Whole Wheat does not mean that it’s whole grain, you have to check the package listing of ingredients.  Multi-grain can also be misleading.  All (wheat) flour comes from wheat, it’ just has been stripped of the most nutritious part of the wheat kernel.  Some prepared foods use a little bit of whole grain in

the ingredients, but still have more bleached flour in the recipe.  You have to look for 100% whole grain to get the most healthy version.  This is why people sometimes add wheat germ to a recipe.  Sometimes they use unbleached flour to make it look healthier, but the flour is otherwise the same as white flour.

Because I don’t care much for fish, I add ground Flax Seed to my smoothies to get Omega 3’s.  As people try to cut back on the 3 whites (salt, sugar, flour) ground flax seed is added to baked goods, cereal, oatmeal, yogurt, pancakes, and meatballs/meatloaf.  You must grind flax seed before consuming because the hull of the seed is not digestible and you will not absorb the healthy nutrients.

NOTE:  both flax seed and wheat germ will spoil easily when ground, so keep them in an airtight container in the refrigerator and use within a few months.  Since the whole grains keep longer, you may wish to buy them whole and grind yourself when preparing a recipe.  Flax seed oil can also be used (some people think the oil does not contain the health benefits), and will spoil even faster than ground flax seed.  (I also wrote a little about using flax seed oil, vs. butter, vs. shortening etc.)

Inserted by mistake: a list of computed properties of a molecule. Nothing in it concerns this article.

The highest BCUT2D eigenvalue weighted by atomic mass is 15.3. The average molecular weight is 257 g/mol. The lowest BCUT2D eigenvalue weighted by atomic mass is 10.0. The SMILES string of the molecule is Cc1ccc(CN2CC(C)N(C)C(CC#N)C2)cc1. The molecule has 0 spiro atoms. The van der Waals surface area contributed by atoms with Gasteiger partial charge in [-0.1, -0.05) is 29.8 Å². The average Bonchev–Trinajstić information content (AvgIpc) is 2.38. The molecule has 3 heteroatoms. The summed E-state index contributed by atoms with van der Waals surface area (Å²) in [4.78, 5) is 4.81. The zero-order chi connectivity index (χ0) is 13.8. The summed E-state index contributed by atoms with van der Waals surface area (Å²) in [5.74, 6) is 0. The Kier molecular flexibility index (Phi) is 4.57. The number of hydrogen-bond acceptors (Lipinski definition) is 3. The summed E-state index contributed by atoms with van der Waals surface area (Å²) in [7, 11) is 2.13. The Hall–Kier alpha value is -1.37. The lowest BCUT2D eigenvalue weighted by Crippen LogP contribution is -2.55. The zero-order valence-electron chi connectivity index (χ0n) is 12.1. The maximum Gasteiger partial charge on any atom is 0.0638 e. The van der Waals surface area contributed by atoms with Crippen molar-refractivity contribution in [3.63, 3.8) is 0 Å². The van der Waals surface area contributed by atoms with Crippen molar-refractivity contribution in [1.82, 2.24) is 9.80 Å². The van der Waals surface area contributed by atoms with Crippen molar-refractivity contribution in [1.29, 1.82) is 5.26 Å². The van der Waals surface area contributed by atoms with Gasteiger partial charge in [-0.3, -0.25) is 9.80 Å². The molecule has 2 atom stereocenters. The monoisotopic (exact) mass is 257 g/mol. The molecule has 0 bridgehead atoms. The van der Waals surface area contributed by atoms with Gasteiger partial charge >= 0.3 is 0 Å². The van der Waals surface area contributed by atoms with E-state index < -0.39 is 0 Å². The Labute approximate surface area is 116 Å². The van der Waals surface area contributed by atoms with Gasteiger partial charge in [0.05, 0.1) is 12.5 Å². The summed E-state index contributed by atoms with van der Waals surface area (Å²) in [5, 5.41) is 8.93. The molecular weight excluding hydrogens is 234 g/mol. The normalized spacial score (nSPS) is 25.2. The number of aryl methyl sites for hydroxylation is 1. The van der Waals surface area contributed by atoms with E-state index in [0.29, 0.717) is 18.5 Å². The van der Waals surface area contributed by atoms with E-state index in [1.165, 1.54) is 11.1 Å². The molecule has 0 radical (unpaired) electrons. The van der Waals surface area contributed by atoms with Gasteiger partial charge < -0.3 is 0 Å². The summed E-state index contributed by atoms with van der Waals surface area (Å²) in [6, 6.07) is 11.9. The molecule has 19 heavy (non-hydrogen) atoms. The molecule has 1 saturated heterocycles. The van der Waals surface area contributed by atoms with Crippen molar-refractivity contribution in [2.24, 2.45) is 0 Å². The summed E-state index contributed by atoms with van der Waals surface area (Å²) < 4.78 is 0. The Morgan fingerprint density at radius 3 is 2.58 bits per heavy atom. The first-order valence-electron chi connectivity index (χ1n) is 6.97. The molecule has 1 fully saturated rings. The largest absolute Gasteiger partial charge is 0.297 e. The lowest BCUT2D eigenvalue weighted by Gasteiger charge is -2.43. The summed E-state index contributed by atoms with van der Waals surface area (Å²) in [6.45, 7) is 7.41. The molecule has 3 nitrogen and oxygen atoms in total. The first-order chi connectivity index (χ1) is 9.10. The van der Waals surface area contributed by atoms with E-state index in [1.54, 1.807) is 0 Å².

My favorite Zucchini Bread recipe (see below) includes Wheat Germ, so I started looking into that too.  It’s used in some baked goods or cereal and smoothies to add protein, folic acid and other minerals.  A little does go a long way – if you put too much it will give a strange (kind of bitter) taste.  I’d say the first time, try subbing 1/4 cup of flour for 1/3 cup of wheat germ in baked goods.  Replace 2 tablespoons of flour with wheat germ in a standard pancake recipe calling for 1 1/2 cups of flour.  Increase that amount if you enjoy the rich taste.  Replace up to 1/4 cup of flour with wheat germ for each loaf of quick or yeast bread. You can also replace two tablespoons of flour with wheat germ in a cookie recipe.  Other recipes with wheat germ.

More details about these two grains from the Fresh Food Perspectives blog

Details on Wheat Germ and adding it to recipes on eHow

Recipes and detailed information on Wheat Germ Blog

Whole Foods guide to Grains and Flours

More discussion on Whole Grains:  The Sweet Beet, Mizzou Nutrition Busters,

Green Street {inspired} Zucchini Bread
3 eggs                                                  2 1/2 cups all-purpose flour, unsifted
1 cup salad oil                                      1/2 cup wheat germ
2 teaspoons maple flavoring             1 cup finely chopped walnuts, opt.
1 cup each granulated sugar and firmly packed brown sugar
1/4 cup molasses
2 cups coarsely shredded unpeeled zucchini (about 3 medium-size)
2 teaspoons each baking soda and salt
1/2 teaspoon baking powder
1/3 cup sesame seeds

Beat eggs until frothy; add oil, sugars, molasses and maple flavoring, and continue beating until mixture is thick and foamy. Stir in shredded zucchini.  In a separate bowl, stir together flour, wheat germ, soda, salt, baking powder, and walnuts (if using) until thoroughly blended; stir gently into zucchini mixture just until blended.